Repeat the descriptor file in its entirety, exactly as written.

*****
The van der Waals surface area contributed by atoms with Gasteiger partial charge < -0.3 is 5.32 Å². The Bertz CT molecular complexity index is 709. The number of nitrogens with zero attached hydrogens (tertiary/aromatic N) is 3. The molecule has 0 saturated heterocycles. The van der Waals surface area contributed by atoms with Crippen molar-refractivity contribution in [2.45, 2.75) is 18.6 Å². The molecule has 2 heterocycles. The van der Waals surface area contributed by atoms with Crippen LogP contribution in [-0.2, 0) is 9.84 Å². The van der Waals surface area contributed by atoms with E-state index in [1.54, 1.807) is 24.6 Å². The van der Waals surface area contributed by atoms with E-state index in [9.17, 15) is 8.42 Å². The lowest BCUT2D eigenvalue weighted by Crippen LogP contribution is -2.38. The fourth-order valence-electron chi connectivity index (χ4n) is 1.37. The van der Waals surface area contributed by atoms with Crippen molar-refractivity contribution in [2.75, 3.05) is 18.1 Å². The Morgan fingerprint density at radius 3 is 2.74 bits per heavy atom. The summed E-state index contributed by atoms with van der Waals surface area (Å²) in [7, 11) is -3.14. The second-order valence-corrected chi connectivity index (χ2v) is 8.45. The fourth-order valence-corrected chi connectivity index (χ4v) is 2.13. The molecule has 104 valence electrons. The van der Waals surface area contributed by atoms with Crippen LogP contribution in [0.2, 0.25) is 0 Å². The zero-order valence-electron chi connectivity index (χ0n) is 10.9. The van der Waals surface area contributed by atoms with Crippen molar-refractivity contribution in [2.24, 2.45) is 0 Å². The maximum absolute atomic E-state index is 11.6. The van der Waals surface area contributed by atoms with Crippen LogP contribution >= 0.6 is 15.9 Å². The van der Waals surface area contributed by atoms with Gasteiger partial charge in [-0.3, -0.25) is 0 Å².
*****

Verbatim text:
The van der Waals surface area contributed by atoms with Gasteiger partial charge < -0.3 is 5.32 Å². The Bertz CT molecular complexity index is 709. The number of nitrogens with zero attached hydrogens (tertiary/aromatic N) is 3. The molecule has 0 saturated heterocycles. The van der Waals surface area contributed by atoms with Crippen molar-refractivity contribution in [2.45, 2.75) is 18.6 Å². The molecule has 2 heterocycles. The van der Waals surface area contributed by atoms with Crippen LogP contribution in [-0.2, 0) is 9.84 Å². The van der Waals surface area contributed by atoms with E-state index in [1.54, 1.807) is 24.6 Å². The van der Waals surface area contributed by atoms with E-state index in [9.17, 15) is 8.42 Å². The lowest BCUT2D eigenvalue weighted by Crippen LogP contribution is -2.38. The fourth-order valence-electron chi connectivity index (χ4n) is 1.37. The van der Waals surface area contributed by atoms with Crippen molar-refractivity contribution in [2.75, 3.05) is 18.1 Å². The Morgan fingerprint density at radius 3 is 2.74 bits per heavy atom. The summed E-state index contributed by atoms with van der Waals surface area (Å²) in [7, 11) is -3.14. The second-order valence-corrected chi connectivity index (χ2v) is 8.45. The fourth-order valence-corrected chi connectivity index (χ4v) is 2.13. The molecule has 104 valence electrons. The van der Waals surface area contributed by atoms with Crippen LogP contribution in [0.2, 0.25) is 0 Å². The zero-order valence-electron chi connectivity index (χ0n) is 10.9. The van der Waals surface area contributed by atoms with Crippen molar-refractivity contribution in [2.24, 2.45) is 0 Å². The maximum absolute atomic E-state index is 11.6. The van der Waals surface area contributed by atoms with Crippen LogP contribution >= 0.6 is 15.9 Å². The van der Waals surface area contributed by atoms with Gasteiger partial charge in [-0.3, -0.25) is 0 Å².